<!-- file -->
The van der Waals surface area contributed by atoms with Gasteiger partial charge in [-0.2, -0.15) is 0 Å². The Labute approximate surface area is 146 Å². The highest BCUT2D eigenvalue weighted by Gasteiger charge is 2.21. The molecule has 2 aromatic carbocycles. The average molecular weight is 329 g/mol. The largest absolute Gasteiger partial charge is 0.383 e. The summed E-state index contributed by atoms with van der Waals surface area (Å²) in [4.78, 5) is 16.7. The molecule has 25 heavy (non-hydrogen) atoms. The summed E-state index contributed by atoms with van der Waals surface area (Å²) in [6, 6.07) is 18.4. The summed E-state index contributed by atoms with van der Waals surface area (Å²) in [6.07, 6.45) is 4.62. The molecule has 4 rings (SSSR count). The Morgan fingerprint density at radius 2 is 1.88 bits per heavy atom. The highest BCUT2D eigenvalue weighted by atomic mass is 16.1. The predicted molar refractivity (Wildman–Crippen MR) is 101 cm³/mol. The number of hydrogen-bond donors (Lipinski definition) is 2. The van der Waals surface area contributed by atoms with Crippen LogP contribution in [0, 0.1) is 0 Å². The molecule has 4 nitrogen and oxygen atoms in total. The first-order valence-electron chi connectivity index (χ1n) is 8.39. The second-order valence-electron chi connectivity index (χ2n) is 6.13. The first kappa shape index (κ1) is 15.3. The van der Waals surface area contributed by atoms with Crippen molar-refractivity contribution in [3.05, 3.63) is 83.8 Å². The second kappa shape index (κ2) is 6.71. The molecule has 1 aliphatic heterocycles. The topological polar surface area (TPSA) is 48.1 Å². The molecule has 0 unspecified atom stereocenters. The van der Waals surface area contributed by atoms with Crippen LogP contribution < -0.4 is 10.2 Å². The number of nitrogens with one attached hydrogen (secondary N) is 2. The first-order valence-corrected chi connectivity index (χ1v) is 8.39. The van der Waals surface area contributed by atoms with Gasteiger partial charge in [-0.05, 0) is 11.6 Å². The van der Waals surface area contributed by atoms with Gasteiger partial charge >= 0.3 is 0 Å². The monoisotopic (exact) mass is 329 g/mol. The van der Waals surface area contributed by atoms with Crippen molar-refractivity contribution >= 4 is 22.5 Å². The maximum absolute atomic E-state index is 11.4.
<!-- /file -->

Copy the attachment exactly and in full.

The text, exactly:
The van der Waals surface area contributed by atoms with Gasteiger partial charge in [-0.2, -0.15) is 0 Å². The Labute approximate surface area is 146 Å². The highest BCUT2D eigenvalue weighted by Gasteiger charge is 2.21. The molecule has 2 aromatic carbocycles. The average molecular weight is 329 g/mol. The largest absolute Gasteiger partial charge is 0.383 e. The summed E-state index contributed by atoms with van der Waals surface area (Å²) in [4.78, 5) is 16.7. The molecule has 25 heavy (non-hydrogen) atoms. The summed E-state index contributed by atoms with van der Waals surface area (Å²) in [6, 6.07) is 18.4. The summed E-state index contributed by atoms with van der Waals surface area (Å²) in [6.07, 6.45) is 4.62. The molecule has 4 rings (SSSR count). The Morgan fingerprint density at radius 2 is 1.88 bits per heavy atom. The highest BCUT2D eigenvalue weighted by atomic mass is 16.1. The predicted molar refractivity (Wildman–Crippen MR) is 101 cm³/mol. The number of hydrogen-bond donors (Lipinski definition) is 2. The van der Waals surface area contributed by atoms with Crippen LogP contribution in [0, 0.1) is 0 Å². The molecule has 4 nitrogen and oxygen atoms in total. The first-order valence-electron chi connectivity index (χ1n) is 8.39. The second-order valence-electron chi connectivity index (χ2n) is 6.13. The first kappa shape index (κ1) is 15.3. The van der Waals surface area contributed by atoms with Crippen molar-refractivity contribution in [3.05, 3.63) is 83.8 Å². The second kappa shape index (κ2) is 6.71. The molecule has 1 aliphatic heterocycles. The topological polar surface area (TPSA) is 48.1 Å². The molecule has 0 unspecified atom stereocenters. The van der Waals surface area contributed by atoms with Crippen LogP contribution < -0.4 is 10.2 Å². The number of nitrogens with one attached hydrogen (secondary N) is 2. The first-order valence-corrected chi connectivity index (χ1v) is 8.39. The van der Waals surface area contributed by atoms with Gasteiger partial charge in [-0.05, 0) is 11.6 Å². The van der Waals surface area contributed by atoms with Gasteiger partial charge >= 0.3 is 0 Å². The monoisotopic (exact) mass is 329 g/mol. The van der Waals surface area contributed by atoms with Crippen molar-refractivity contribution >= 4 is 22.5 Å². The maximum absolute atomic E-state index is 11.4.